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  5. "You are not seeing a bird."

"You are not seeing a bird."

Translation:Chan eil thu a' faicinn eun.

February 21, 2020

6 Comments


https://www.duolingo.com/profile/bairnies

What purpose does the "a" serve?


https://www.duolingo.com/profile/tj4234

it's the "ing"


https://www.duolingo.com/profile/silmeth

faicinn is a noun meaning seeing as in seeing is important, or act of seeing. Something like tha thu faicinn… would be a very ungrammatical way to say something like you are an-act-of-seeing.

a’ is a preposition, form of aig meaning at, used before such verbal nouns, so the whole tha thu a’ faicinn means literally you are at seeing and that’s the Gaelic way to express actions that are performed by somebody – somebody is at doing of something (and not just doing something).

Compare archaic or dialectal English a-verbing forms like the times they are a-changin´, I am a-going, soldiers went a-marching, etc. – which I believe come from a similar construction, but the preposition in Old English was different (OEng. on, an, so originally something like I was on going, on marching, on changing). See this English Stackexchange question.

Also compare Icelandic ‘at’ used in a similar manner, eg. in ég er að brenna húsið þitt ‘I am burning your house’, I believe both English and Icelandic continuous constructions might’ve been borrowed from Celtic languages as they aren’t present in other Germanic languages and both English and Icelandic had a lot of contact with insular Celts.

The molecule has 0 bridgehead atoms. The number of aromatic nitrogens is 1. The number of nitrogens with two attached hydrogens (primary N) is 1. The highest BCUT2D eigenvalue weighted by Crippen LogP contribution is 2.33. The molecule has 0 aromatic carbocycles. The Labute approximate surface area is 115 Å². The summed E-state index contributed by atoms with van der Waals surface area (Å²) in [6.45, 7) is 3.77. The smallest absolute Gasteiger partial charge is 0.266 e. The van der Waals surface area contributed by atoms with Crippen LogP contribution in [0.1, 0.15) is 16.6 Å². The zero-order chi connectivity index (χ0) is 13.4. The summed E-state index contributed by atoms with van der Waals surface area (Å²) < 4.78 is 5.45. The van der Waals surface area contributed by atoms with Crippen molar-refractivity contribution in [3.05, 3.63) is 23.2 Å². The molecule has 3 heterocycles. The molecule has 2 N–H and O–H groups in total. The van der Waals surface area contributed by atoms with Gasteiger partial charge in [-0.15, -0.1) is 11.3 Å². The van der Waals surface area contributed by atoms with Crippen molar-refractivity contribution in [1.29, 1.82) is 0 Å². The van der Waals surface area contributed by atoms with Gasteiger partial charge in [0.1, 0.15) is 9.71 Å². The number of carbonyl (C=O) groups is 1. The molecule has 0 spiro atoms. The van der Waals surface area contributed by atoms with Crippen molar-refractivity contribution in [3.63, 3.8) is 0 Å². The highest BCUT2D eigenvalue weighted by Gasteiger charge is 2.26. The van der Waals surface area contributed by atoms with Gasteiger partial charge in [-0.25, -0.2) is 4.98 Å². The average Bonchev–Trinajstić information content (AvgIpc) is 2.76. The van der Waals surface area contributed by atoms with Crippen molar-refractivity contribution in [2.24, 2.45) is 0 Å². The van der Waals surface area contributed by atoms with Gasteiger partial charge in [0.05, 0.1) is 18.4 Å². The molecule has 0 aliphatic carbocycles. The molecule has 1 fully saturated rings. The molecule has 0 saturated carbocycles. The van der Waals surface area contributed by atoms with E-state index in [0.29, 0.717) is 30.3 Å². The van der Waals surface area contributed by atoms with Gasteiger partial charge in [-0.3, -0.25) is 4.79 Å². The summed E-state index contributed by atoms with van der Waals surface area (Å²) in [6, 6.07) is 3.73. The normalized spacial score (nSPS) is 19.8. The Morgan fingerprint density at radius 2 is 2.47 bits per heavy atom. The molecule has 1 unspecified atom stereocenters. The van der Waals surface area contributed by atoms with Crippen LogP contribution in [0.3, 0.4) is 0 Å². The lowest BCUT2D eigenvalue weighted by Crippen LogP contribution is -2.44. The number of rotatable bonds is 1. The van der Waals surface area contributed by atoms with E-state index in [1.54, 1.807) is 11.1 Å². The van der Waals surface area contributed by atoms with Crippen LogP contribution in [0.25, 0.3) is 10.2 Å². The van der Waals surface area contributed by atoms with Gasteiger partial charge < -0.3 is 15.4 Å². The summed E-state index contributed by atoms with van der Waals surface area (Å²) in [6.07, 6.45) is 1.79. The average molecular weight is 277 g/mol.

https://www.duolingo.com/profile/SarahBayley

Oh great, I'm glad someone else mentioned that familiar a-prefixing (still appears in Appalachian English). Very cool to hear this construction is used in Icelandic too, though I'm not sure what makes you say it isn't present in other Germanic languages; German uses "beim" + [gerund] the same way.


https://www.duolingo.com/profile/silmeth

I probably should clarify a bit. I didn’t mean that it isn’t possible to say something syntactically similar at all, but that this way of speaking is the mandatory grammatical way of distinguishing progressive continuous actions and non-progressive ones.

In English I burn your house would mean that I do this habitually, once in a while but not necessarily at that exact moment. I am burning your house means I am doing it right now. The same with Icelandic ég brenn… vs ég er að brenna…

But in German you can express both by ich verbrenne dein Haus.

And isn’t the beim + gerund thing a newer development which started as a regionalism? To be fair, I haven’t encountered it before. I’ve heard Dutch has something similar but also not mandatory for progressiveness.


https://www.duolingo.com/profile/SarahBayley

Okay I see what you mean, that even though a parallel construction (along with other options) exists to distinguish the progressive from the habitual, progressive marking itself isn't obligatory in other Germanic languages (except Icelandic, is that right?). Actually, I didn't realise that the so-called Rhinish progressive form of beim/am + gerund, though pretty common now, is frowned upon in Standard German, while the same progressive syntax is considered standard in Dutch and I think Danish.

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